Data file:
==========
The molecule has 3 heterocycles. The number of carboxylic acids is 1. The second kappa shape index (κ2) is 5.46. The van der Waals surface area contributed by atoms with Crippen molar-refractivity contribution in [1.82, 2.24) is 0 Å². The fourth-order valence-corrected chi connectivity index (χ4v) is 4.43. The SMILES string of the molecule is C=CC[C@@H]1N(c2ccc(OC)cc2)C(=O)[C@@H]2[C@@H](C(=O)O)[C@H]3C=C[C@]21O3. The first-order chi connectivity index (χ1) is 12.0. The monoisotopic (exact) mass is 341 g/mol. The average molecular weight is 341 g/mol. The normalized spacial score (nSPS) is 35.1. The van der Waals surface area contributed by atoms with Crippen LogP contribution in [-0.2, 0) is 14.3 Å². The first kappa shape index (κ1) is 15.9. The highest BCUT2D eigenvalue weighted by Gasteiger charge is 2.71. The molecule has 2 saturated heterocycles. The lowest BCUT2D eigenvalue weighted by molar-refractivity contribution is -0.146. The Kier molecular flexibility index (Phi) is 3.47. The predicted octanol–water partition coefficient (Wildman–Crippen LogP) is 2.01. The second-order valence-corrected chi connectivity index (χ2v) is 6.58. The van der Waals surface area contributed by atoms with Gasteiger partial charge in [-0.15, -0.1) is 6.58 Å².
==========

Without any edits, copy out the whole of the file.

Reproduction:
The molecule has 3 heterocycles. The number of carboxylic acids is 1. The second kappa shape index (κ2) is 5.46. The van der Waals surface area contributed by atoms with Crippen molar-refractivity contribution in [1.82, 2.24) is 0 Å². The fourth-order valence-corrected chi connectivity index (χ4v) is 4.43. The SMILES string of the molecule is C=CC[C@@H]1N(c2ccc(OC)cc2)C(=O)[C@@H]2[C@@H](C(=O)O)[C@H]3C=C[C@]21O3. The first-order chi connectivity index (χ1) is 12.0. The monoisotopic (exact) mass is 341 g/mol. The average molecular weight is 341 g/mol. The normalized spacial score (nSPS) is 35.1. The van der Waals surface area contributed by atoms with Crippen LogP contribution in [-0.2, 0) is 14.3 Å². The first kappa shape index (κ1) is 15.9. The highest BCUT2D eigenvalue weighted by Gasteiger charge is 2.71. The molecule has 2 saturated heterocycles. The lowest BCUT2D eigenvalue weighted by molar-refractivity contribution is -0.146. The Kier molecular flexibility index (Phi) is 3.47. The predicted octanol–water partition coefficient (Wildman–Crippen LogP) is 2.01. The second-order valence-corrected chi connectivity index (χ2v) is 6.58. The van der Waals surface area contributed by atoms with Gasteiger partial charge in [-0.15, -0.1) is 6.58 Å².